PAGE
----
BYOD is no longer a buzzword. With the growth in IT and mobile devices, mobile is now the new endpoint. And with that, it has become more important than ever to have a well defined mobile security policy for your company.

I pulled up an old report by Forrester from 2013. Even back then, 29 percent of the global workforce comprised of information workers. On average, information workers use three or more devices, have multiple work locations through the year, and also use several apps. In fact, most of you who will read this article will also have similar behavior.

With close to a billion employees affected by BYOD across the world, it is obvious that it is high time to include a robust mobile security policy along with any existing security framework and rules that your organization might have.

What Makes a Good Mobile Security Policy

Planning & Strategy

Any mobile initiative should start with a full-fledged plan. As part of your planning and strategy, you have to evaluate and understand how a particular mobile initiative affects your existing IT infrastructure. If you are introducing new products or devices into your existing systems, research on what would be the easiest and most secure way of introducing those into your existing architecture. Research and set timelines and goals through this process.

While a lot of CIOs and CISOs follow this for any new products that they add, it is necessary to go back and evaluate your existing infrastructure to find out whether you already have some existing tools and products that might come under the mobile scenario.

Identify and assess the kind of information and data that your IT workforce accesses on mobile environments. You have to start looking at smartphones, tablets and similar devices in the same way how you would look at any other IT infrastructure. Identify the applications that are being used on a regular basis internally and consider getting a mobile app security audit internally and externally, sometimes even with multiple vendors to be doubly sure.

Simply put, the mobile security policy should be a section of your overall policy and processes and decisions devoted to mobile apps and devices should be clearly defined here.

Policy Creation

Planning and strategy are great but now you have to actually create the policy document. Creating a mobile security policy and issuing guidelines will not only help create security definitions but will also help prevent any confusion on how data should be stored or used on any mobile device. In case there is a problem, these guidelines will come in handy.

Some of the common items in a mobile security policy document would cover things like

– Password and access control on devices

– Proper encryption before accessing corporate email or sensitive files

– No jailbreaks or rooting

– Mobile app audits on a regular basis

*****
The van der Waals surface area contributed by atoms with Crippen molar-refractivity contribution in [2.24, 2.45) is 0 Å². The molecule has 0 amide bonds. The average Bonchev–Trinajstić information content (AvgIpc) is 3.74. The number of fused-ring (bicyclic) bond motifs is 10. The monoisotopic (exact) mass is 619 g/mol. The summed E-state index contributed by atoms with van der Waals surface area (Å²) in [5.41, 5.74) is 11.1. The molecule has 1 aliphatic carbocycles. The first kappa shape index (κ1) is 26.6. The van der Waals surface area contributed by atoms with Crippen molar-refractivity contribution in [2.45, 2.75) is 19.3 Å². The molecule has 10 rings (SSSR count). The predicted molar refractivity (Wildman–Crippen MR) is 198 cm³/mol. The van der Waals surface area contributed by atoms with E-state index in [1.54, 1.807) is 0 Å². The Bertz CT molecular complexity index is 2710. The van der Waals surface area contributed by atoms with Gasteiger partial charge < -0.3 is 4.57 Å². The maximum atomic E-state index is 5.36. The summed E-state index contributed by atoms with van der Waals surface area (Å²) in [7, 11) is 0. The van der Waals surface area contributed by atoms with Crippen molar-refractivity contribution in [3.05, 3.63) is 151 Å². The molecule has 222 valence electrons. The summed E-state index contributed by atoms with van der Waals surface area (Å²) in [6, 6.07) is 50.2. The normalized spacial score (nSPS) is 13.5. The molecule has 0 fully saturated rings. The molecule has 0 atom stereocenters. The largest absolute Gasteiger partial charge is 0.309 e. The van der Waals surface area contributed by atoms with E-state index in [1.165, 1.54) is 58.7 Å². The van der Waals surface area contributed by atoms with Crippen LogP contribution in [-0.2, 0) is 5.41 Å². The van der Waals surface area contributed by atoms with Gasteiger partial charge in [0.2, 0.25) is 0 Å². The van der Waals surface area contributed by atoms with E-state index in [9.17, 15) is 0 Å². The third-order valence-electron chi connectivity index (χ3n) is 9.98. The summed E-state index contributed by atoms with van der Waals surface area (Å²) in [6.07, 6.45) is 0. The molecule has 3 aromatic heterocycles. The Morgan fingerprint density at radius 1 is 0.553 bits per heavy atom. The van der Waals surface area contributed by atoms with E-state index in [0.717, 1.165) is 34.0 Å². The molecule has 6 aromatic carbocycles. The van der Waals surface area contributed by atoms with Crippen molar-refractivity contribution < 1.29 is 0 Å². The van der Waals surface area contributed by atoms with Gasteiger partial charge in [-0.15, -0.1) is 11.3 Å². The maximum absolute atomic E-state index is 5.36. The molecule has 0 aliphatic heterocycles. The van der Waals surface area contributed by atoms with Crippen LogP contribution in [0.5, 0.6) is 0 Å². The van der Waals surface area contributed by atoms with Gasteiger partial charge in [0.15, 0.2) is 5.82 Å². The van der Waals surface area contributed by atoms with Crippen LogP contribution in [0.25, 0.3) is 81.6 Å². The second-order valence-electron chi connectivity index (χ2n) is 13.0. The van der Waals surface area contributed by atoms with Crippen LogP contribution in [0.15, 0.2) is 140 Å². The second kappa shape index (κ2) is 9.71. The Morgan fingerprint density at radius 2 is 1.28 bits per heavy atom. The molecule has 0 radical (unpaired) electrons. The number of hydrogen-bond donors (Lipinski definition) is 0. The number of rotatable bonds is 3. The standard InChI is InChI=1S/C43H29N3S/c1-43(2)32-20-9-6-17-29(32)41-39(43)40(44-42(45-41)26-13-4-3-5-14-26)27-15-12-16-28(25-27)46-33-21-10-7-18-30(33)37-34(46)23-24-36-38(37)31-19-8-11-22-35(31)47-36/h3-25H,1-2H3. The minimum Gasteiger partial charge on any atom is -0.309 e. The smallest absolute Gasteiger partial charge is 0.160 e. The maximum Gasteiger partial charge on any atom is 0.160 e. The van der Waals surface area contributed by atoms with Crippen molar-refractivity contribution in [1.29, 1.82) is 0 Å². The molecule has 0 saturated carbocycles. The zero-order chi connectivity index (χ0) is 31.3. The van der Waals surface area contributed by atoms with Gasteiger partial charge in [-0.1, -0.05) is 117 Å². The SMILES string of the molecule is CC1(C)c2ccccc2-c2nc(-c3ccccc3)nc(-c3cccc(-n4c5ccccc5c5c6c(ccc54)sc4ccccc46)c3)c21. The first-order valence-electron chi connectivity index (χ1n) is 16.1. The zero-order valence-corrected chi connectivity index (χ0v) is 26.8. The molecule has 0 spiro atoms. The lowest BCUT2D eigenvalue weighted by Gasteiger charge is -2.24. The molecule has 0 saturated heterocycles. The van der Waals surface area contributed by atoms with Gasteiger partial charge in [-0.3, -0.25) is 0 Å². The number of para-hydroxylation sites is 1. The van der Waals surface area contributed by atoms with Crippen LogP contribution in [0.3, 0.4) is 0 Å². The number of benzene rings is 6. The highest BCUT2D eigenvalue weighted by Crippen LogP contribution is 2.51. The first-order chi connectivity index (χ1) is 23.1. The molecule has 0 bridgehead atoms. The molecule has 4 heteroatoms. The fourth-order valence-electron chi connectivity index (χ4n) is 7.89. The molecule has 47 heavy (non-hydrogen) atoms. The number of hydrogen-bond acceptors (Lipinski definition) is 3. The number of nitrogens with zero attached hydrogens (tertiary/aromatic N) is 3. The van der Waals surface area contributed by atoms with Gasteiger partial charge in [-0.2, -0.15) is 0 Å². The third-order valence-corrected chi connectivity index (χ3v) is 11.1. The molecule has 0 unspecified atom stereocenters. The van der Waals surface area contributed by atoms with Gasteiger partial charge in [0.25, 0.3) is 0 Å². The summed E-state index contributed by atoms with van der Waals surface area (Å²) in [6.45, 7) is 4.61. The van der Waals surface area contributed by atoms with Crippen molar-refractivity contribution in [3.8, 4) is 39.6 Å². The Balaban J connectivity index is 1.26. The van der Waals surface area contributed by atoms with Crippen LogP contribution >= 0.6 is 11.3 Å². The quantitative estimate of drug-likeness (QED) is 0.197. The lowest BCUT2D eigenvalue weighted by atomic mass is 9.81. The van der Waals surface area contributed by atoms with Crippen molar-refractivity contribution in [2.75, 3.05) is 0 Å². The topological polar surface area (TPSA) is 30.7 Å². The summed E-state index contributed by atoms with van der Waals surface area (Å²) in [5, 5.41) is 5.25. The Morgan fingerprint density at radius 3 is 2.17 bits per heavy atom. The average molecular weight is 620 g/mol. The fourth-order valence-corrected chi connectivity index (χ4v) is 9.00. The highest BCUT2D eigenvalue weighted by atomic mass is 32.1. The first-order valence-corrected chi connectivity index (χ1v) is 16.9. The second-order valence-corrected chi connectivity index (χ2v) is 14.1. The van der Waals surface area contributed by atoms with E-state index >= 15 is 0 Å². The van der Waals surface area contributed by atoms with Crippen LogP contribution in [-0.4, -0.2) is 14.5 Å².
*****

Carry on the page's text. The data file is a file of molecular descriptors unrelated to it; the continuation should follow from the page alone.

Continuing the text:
– MDM/MAM solutions, etc.

The policy can be executed through technology and otherwise. Using technology, you can create rules that limit usage as per policy. This has to be done carefully because if not implemented well, it can be a painful experience for your employees. So, additionally, policy implementation requires diligent training for all employees and staff.

Once you finalize your policy, it is essential that you put it on paper (make it official) and get all your employees and staff members to sign on it. Additionally, education needs to be provided to staff and employees on how they can follow the policy. This will help make policy implementation smoother and your life as a CIO a little easier.

Training & Compliance

Most employees are just not aware of the potential risks created by mobile apps and mobile devices. Therefore, as the CIO or CISO, it is your job to incorporate an org-wide traning program at regular intervals to ensure this awareness problem is solved. Provide a list of apps that are permissible for use and those that are prohibited. Ensure your employees understand risks associated with public wifi networks.

For enhanced security and protection, data on both BYOD and company devices should be encrypted. This helps create an additional layer of security in case the device is hacked or stolen.

Apart from running training workshops, make sure you keep compliance requirements in mind when implementing policies. The most recent GDPR compliance kept every one of their toes the last few months and you should be aware of necessary compliances that are applicable to your business.


Without mobile security, businesses are playing with fire and putting their clients and employees at risk. Implementing a security policy can be overwhelming, but it is a necessity. Consider the above elements of a good mobile security policy when creating your own and simplify the implementation process!